- The number of applications you submit will vary depending on the type of work you are pursuing, the competitiveness of the organizations you’re interested in, your background, and the geographic locations you are targeting. Generally, for a 2L applicant, we recommend that you begin with a list of 5-8 employers, but an OPIA adviser can help you determine whether your list can be shorter or should be longer.
- Note that some employers will begin to hire (or will complete their hiring) in August and early September. Employers with early hiring include the U.S. Department of Justice’s Summer Law Intern Program (SLIP), the U.S. Department of State’s Office of the Legal Adviser, some national non-profits, and some private public interest law firms.
- Submit bids for PIIP in accordance with the published schedule, and participate in other fall job fairs like the Massachusetts Law School Consortium (MLSC) Government/Public Interest Recruitment Program and the Equal Justice Works (EJW) Career Fair.
- Ensure that you stay organized and keep track of application deadlines and procedures for employers not participating in the programs above. Where deadlines and procedures are not clear, reach out to employers to express interest in applying and clarify their preferred process.
Step Four: Interview and Manage Offers (Early 2L Fall through 2L Winter)
- Starting to get interview requests from employers? Check out our summer job search FAQs and interviewing guidance. Refer to our sample emails to employers and professionalism guide for guidance about how to respond to employer communications.
- Remember to respond to all employer emails and phone calls within 24 hours, and to send thank-you notes within 24 hours after an interview.
- Err on the side of formality. Use last names, and don’t start an email with “hi,” “hey,” or no greeting at all.
- Want some interview practice before the real thing? Make an appointment with an OPIA adviser for a mock interview.
- Not hearing back from employers after two weeks or so? Don’t panic; pivot! Follow our guidelines for following up on applications. Make an appointment with an OPIA adviser to strategize about how to keep your search moving.
- Review our guidance about evaluating and negotiating offers. Do not accept an offer and later withdraw. If you need quick guidance from an OPIA adviser as you navigate offers, competing application timelines, or requests for extensions to accept or decline offers, come to drop-in office hours.
- If you have secured a summer position in the federal government or are in pursuit of one by February, consider applying for the Heyman Summer Internship Program to take advantage of this learning and networking opportunity.
Step Five: Secure Funding, Visas, and Housing (2L Winter through 2L Spring)
- Ensure that you have submitted all required materials for SPIF. Check out options for supplemental funding, and apply if you qualify.
- Explore housing options and secure a place to live for the duration of your internship. Employers and former interns may be able to help with this. If you are looking for an apartment to sublet for a few months, one way to start your search is by looking online for housing/subletting groups for the area where you will be living. Another good place to start is a university in the town or city where you will be living, if applicable.
- If you are an international student and will be working in the United States, talk to the Harvard International Office about F-1 Curricular Practical Training (CPT) requirements.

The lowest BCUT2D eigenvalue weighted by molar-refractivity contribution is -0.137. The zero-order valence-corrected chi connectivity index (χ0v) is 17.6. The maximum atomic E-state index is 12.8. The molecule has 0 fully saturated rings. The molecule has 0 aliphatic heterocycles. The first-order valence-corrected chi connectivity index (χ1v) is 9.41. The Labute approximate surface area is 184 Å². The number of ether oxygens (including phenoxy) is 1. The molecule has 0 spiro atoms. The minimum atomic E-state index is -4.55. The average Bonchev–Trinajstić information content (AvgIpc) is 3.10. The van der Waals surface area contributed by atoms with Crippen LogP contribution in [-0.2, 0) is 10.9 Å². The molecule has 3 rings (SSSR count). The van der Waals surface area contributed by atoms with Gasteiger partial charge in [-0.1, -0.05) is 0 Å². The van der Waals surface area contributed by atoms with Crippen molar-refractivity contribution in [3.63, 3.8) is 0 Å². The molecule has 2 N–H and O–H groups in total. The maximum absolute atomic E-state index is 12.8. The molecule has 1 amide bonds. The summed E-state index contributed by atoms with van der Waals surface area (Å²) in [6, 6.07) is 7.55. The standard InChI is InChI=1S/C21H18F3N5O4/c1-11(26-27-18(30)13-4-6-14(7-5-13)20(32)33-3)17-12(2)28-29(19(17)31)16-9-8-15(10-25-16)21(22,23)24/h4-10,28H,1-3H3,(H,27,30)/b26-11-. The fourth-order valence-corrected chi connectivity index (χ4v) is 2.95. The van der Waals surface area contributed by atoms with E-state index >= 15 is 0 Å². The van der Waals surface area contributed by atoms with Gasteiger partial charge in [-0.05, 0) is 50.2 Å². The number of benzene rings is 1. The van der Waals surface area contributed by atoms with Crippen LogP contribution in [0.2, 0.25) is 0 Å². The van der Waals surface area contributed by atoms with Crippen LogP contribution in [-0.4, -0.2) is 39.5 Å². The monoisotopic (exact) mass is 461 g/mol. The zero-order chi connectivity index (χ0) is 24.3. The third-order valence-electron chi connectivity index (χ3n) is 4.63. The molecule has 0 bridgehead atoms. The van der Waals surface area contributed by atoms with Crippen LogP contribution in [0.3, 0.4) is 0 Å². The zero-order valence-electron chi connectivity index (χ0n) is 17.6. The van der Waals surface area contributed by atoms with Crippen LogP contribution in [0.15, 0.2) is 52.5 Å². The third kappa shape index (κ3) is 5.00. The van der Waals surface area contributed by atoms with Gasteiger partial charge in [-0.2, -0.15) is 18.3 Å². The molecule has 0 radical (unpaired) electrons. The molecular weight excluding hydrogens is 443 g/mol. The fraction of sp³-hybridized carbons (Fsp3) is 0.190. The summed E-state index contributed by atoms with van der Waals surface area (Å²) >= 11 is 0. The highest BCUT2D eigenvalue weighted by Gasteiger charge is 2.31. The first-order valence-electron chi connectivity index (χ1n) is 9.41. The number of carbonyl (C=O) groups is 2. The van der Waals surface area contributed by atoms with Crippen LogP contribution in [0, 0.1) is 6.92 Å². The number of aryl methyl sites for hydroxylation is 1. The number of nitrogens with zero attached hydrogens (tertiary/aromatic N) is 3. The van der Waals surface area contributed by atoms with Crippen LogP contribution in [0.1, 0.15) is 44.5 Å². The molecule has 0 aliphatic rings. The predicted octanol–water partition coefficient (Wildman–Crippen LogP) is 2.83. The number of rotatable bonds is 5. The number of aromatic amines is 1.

Step Six: Make the Most of Your Summer (2L Spring through 2L Summer)
- After accepting your offer, ask your employer whether there are any steps you can take to prepare for your summer internship. Check out the who worked where lists and reach out to other HLS students who have worked in that office to ask them for any advice.
- Review our professionalism guide for tips on workplace attire, email etiquette, and workplace conduct. Bring a notepad with you everywhere you go and take notes when receiving assignments. Always submit your best work, and remain positive and open-minded when it comes to feedback and constructive criticism.
- Say thank you – including to support staff, your supervisor(s), and any formal intern coordinators who might be part of your summer experience.
- Where your schedule and assignments permit, attend any brown bag lunches or networking events, and take advantage of any other opportunities to learn more about careers and contacts.
Step Seven: Prepare for Your 3L Year and Post-Graduate Job Search (2L Winter through 2L Summer)
- In the early spring, take the time to start thinking through the initial steps of your post-graduate job search.
- If you plan to apply for fellowships, a common post-graduate entry point into public interest work, schedule an appointment for fellowship advising with OPIA’s Fellowships Director, Judy Murciano, in the spring to develop a personalized game plan. Attend fellowship information sessions and note any spring or early summer deadlines to apply for sponsorship at particular organizations of interest. Review our fellowship application calendar and begin monitoring our fellowship and entry-level deadlines feed.
- If you plan to apply for clerkships, make an appointment with a clerkships adviser in the Office of Career Services and review their clerkship advising resources in anticipation of applications in June.
- If you plan to apply for government honors programs, schedule an appointment for government advising with OPIA’s Assistant Director for Government Advising, Joan Ruttenberg, over the summer and pay attention to early deadlines.
- If you plan to apply for entry-level public defender or prosecution positions, make an appointment with an OPIA adviser over the summer, and pay attention to early deadlines.